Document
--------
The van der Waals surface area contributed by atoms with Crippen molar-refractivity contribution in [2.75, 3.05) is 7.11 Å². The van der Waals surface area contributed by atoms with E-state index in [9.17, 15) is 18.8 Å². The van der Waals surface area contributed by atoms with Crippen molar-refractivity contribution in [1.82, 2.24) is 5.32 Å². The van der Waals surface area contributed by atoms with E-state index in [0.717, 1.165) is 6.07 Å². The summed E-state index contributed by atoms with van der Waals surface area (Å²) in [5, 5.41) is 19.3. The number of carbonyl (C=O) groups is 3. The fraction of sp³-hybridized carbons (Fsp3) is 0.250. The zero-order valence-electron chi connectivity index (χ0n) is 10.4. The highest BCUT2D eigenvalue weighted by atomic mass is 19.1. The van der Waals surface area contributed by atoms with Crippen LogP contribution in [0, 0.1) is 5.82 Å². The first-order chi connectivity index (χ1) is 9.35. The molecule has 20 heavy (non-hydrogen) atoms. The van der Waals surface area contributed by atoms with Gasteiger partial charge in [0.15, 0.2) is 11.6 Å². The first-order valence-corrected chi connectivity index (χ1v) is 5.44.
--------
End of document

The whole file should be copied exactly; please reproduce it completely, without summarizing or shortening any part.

The van der Waals surface area contributed by atoms with Crippen molar-refractivity contribution in [2.75, 3.05) is 7.11 Å². The van der Waals surface area contributed by atoms with E-state index in [9.17, 15) is 18.8 Å². The van der Waals surface area contributed by atoms with Crippen molar-refractivity contribution in [1.82, 2.24) is 5.32 Å². The van der Waals surface area contributed by atoms with E-state index in [0.717, 1.165) is 6.07 Å². The summed E-state index contributed by atoms with van der Waals surface area (Å²) in [5, 5.41) is 19.3. The number of carbonyl (C=O) groups is 3. The fraction of sp³-hybridized carbons (Fsp3) is 0.250. The zero-order valence-electron chi connectivity index (χ0n) is 10.4. The highest BCUT2D eigenvalue weighted by atomic mass is 19.1. The van der Waals surface area contributed by atoms with Crippen LogP contribution in [0, 0.1) is 5.82 Å². The first-order chi connectivity index (χ1) is 9.35. The molecule has 20 heavy (non-hydrogen) atoms. The van der Waals surface area contributed by atoms with Gasteiger partial charge in [0.15, 0.2) is 11.6 Å². The first-order valence-corrected chi connectivity index (χ1v) is 5.44.